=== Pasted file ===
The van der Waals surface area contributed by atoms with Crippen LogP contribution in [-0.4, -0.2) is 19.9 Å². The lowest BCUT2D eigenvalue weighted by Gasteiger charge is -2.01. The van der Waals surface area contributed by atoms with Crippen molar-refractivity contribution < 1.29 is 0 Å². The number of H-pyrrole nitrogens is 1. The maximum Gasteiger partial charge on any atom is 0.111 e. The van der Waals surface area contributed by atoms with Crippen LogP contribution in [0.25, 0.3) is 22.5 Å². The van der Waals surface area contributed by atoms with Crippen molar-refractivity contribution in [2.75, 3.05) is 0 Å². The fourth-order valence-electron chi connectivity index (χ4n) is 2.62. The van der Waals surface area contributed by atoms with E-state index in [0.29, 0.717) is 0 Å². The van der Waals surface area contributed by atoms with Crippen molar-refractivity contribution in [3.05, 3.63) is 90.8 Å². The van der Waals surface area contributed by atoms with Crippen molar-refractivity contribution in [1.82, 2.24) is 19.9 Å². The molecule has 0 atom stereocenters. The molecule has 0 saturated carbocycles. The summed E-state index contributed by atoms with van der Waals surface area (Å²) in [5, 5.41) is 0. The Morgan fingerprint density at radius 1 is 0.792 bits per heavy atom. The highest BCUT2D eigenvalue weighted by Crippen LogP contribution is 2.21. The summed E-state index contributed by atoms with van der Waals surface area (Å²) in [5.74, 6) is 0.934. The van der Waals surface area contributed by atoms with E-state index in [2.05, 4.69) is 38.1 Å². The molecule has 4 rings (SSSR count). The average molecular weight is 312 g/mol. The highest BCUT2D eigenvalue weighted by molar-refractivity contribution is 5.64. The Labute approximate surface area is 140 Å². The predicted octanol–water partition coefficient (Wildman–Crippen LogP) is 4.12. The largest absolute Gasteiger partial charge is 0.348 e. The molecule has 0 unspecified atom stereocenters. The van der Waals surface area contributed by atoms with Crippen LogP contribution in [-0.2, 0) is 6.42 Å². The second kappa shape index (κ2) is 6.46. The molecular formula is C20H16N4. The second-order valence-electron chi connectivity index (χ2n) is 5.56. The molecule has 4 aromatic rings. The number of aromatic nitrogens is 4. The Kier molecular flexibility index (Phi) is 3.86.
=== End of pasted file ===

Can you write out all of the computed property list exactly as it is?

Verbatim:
The van der Waals surface area contributed by atoms with Crippen LogP contribution in [-0.4, -0.2) is 19.9 Å². The lowest BCUT2D eigenvalue weighted by Gasteiger charge is -2.01. The van der Waals surface area contributed by atoms with Crippen molar-refractivity contribution < 1.29 is 0 Å². The number of H-pyrrole nitrogens is 1. The maximum Gasteiger partial charge on any atom is 0.111 e. The van der Waals surface area contributed by atoms with Crippen LogP contribution in [0.25, 0.3) is 22.5 Å². The van der Waals surface area contributed by atoms with Crippen molar-refractivity contribution in [2.75, 3.05) is 0 Å². The fourth-order valence-electron chi connectivity index (χ4n) is 2.62. The van der Waals surface area contributed by atoms with E-state index in [0.29, 0.717) is 0 Å². The van der Waals surface area contributed by atoms with Crippen molar-refractivity contribution in [3.05, 3.63) is 90.8 Å². The van der Waals surface area contributed by atoms with Crippen molar-refractivity contribution in [1.82, 2.24) is 19.9 Å². The molecule has 0 atom stereocenters. The molecule has 0 saturated carbocycles. The summed E-state index contributed by atoms with van der Waals surface area (Å²) in [5, 5.41) is 0. The Morgan fingerprint density at radius 1 is 0.792 bits per heavy atom. The highest BCUT2D eigenvalue weighted by Crippen LogP contribution is 2.21. The summed E-state index contributed by atoms with van der Waals surface area (Å²) in [5.74, 6) is 0.934. The van der Waals surface area contributed by atoms with E-state index in [2.05, 4.69) is 38.1 Å². The molecule has 4 rings (SSSR count). The average molecular weight is 312 g/mol. The highest BCUT2D eigenvalue weighted by molar-refractivity contribution is 5.64. The Labute approximate surface area is 140 Å². The predicted octanol–water partition coefficient (Wildman–Crippen LogP) is 4.12. The largest absolute Gasteiger partial charge is 0.348 e. The molecule has 0 unspecified atom stereocenters. The van der Waals surface area contributed by atoms with Crippen LogP contribution in [-0.2, 0) is 6.42 Å². The second kappa shape index (κ2) is 6.46. The molecular formula is C20H16N4. The second-order valence-electron chi connectivity index (χ2n) is 5.56. The molecule has 4 aromatic rings. The number of aromatic nitrogens is 4. The Kier molecular flexibility index (Phi) is 3.86.